Good luck. You're gonna need it.
The Democratic House
Published: November 8, 2006
There was only one explanation for the crazy-quilt combination of victories around the country that gave the Democrats control of the House of Representatives last night: an angry shout of repudiation of the Bush White House and the abysmal way the Republican majority has run Congress.
It was a satisfying expression of the basic democratic principle of accountability. A government that performs badly is supposed to be punished by the electorate. And this government has performed badly on so many counts.
The Republicans created their defeat by focusing obsessively on the right-wing “base,” ostracizing not only the Democrats but their own party’s more moderate legislators. The conflict between the extremist House and the conservative Senate created a phony center, far to the right of the general public’s idea of where the middle ought to be. Yesterday, moderate Republicans in heavily Democratic states were done in by their party’s excesses. In Rhode Island, more than 60 percent of the voters told pollsters that they liked their Republican senator, Lincoln Chafee. But he was soundly defeated anyway.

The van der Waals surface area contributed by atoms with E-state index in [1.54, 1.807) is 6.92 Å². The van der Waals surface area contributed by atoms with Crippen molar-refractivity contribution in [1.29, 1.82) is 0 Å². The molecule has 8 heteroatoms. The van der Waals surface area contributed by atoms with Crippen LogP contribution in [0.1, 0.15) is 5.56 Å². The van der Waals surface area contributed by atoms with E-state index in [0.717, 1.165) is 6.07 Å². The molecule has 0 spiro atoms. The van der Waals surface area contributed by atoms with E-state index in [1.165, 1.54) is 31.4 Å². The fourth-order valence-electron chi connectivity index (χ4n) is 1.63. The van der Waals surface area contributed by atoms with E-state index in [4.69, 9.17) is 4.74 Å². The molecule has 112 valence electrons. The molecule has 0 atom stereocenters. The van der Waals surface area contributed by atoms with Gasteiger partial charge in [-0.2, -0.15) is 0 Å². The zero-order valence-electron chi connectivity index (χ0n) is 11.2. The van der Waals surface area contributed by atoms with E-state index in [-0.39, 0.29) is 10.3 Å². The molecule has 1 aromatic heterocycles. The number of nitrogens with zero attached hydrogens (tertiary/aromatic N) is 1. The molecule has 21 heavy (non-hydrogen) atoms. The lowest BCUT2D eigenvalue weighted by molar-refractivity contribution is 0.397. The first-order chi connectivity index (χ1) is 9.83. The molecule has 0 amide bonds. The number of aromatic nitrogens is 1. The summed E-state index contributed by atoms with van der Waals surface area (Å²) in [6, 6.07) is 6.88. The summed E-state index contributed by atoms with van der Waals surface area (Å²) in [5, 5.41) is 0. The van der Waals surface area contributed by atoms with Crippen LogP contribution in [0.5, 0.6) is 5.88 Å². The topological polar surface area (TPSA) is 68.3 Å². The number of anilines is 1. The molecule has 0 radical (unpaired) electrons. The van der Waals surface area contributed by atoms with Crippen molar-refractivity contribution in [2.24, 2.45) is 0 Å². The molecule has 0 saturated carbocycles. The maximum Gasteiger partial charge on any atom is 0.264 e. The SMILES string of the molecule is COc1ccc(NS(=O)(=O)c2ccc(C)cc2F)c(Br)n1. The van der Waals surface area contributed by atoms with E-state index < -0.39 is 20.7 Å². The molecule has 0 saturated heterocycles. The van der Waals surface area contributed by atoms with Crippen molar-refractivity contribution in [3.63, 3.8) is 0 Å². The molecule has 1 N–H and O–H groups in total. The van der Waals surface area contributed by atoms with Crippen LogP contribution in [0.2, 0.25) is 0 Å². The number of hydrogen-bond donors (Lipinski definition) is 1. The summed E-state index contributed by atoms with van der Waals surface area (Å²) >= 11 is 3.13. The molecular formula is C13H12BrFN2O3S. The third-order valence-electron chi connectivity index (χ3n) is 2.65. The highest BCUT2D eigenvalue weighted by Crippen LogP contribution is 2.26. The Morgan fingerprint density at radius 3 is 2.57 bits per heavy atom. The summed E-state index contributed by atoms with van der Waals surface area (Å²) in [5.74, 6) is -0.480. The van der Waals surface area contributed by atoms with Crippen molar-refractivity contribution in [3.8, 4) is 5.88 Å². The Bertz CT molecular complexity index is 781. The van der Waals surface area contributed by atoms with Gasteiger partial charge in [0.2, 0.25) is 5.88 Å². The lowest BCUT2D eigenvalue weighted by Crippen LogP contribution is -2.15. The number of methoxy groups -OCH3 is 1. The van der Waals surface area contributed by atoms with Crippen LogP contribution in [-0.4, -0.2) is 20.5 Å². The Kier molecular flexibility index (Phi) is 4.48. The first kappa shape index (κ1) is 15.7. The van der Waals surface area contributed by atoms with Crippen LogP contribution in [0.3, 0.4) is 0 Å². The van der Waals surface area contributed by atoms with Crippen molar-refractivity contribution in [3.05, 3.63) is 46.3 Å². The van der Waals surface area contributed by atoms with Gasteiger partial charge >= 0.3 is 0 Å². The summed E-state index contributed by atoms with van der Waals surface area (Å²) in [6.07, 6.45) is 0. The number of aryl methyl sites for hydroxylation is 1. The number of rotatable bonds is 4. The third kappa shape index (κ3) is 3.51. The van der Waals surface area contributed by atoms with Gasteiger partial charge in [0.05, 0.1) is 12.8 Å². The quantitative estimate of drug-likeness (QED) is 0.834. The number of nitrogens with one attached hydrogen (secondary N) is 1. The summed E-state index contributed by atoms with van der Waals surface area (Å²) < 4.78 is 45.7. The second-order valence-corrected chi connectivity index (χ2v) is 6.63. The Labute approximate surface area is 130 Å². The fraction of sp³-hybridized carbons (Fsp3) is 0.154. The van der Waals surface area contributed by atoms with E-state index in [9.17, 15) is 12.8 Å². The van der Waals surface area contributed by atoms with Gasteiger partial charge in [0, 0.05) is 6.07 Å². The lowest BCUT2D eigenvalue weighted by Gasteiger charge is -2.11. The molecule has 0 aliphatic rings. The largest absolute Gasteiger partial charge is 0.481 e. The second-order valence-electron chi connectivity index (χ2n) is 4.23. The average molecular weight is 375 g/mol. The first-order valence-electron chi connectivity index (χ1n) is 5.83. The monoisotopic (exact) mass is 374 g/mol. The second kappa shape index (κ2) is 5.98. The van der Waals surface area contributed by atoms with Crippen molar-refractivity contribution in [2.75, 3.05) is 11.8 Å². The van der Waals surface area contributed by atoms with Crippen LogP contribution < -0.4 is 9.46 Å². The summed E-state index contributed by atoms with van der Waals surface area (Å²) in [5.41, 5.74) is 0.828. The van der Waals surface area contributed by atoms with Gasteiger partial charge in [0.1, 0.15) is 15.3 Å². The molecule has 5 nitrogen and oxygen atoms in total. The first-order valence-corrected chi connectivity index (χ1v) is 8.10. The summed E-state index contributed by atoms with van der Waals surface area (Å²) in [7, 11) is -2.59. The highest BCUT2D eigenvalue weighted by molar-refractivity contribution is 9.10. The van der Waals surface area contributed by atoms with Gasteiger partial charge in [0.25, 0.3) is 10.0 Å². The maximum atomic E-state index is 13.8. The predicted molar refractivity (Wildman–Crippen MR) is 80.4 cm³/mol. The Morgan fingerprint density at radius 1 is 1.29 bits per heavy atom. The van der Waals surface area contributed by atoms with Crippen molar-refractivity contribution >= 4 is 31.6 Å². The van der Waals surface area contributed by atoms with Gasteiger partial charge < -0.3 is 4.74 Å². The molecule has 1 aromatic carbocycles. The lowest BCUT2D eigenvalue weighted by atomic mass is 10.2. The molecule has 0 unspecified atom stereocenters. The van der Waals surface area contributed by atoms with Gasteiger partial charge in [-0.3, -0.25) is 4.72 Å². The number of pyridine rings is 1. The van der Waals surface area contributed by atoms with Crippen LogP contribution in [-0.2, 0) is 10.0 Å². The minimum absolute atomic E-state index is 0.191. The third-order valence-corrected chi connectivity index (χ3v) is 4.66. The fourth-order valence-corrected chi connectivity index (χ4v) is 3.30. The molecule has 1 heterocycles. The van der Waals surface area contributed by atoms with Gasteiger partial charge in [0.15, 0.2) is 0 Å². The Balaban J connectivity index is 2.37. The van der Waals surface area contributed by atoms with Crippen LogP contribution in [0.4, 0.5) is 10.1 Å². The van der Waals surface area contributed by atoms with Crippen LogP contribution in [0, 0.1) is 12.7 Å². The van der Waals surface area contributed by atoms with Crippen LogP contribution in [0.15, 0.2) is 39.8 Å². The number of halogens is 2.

The Democrats won a negative victory, riding on the wave of public anger about Republicans. The new House majority will certainly call the administration to account on any number of issues, but it will have to do far more than run investigations if it is to build on its victory.
For years now, the Democrats have been not only the minority party, but a particularly powerless minority, elbowed out of virtually any role other than that of critic. The House Democrats will have to shift from the role of tactical opposition to shadow government. They will have to pass bills — bills that might not make it into law, but that would provide a clear idea of what their party would do if it were really in control.
And while they are trying to build a new majority, the Democrats need to remember what happens when a party in power loses its way.